YES, say four researchers from universities in China, Thailand and Italy.
More precisely, the study they conducted on Chinese university students in the throes of learning beginner-level English showed that the students who studied while pedaling stationary bikes did significantly better than their counterparts who studied while merely stationary, sitting at their desks.
Wheel of linguistic fortune
What’s more, the researchers reported, “effects were present even when tested after a month.” Along the lines of the adage about how you never forget how to ride a bike once you learn, the “bicycling bilinguals” of the study remembered more of the English they learned after a month had passed than their cycle-less counterparts did.
It wasn’t just vocabulary that they were better at. The cyclists were also well in front when it came to spinning sentences together.
The researchers reported their findings in the peer-reviewed Public Library of Science journal devoted to cognitive neuroscience, in 2017. In the past few years, lots of studies have linked physical activity to stronger mental acuity: body exercise helps our brains exercise.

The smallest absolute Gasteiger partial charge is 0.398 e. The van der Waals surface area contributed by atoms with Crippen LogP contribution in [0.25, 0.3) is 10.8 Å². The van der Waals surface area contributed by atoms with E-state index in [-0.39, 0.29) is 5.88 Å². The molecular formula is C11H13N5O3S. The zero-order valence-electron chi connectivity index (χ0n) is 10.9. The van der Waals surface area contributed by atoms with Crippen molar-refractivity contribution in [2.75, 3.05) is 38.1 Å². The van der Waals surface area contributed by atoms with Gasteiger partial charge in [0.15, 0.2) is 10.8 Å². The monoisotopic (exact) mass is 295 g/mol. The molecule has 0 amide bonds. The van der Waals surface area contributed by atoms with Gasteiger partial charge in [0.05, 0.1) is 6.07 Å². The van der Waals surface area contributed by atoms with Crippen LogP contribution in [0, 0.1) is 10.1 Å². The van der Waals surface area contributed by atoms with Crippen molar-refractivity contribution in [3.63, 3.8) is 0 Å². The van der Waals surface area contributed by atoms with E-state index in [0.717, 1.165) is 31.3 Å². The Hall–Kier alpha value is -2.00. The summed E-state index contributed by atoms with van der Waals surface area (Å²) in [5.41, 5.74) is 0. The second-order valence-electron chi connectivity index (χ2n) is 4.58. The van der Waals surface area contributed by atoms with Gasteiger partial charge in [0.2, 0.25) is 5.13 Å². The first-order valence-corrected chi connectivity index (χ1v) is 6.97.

While something as benign but effective as walking can reap benefits, bringing bicycles into the mix offers another way to keep our eye on the prize of L2, or second language, learning. (And burning some calories while we do it.)
A virtuous cycle
Most of us learned how to ride a bike when we were kids. (Leo Tolstoy is a notable exception—he was 67.) Too bad more of us didn’t become as agile then in speaking another language as we were in maneuvering our bikes.
But we can take heart now, knowing that putting our pedal to the mettle of L2 learning is another way to become more proficient. We can also take comfort of sorts in the observation of Greg LeMond, a three-time Tour de France champion, who said of cycle racing that “it never gets easier, you just get faster.” L2 learning may not get easier, but eventually, we do start to say the words and sentences faster.
— Mim Harrison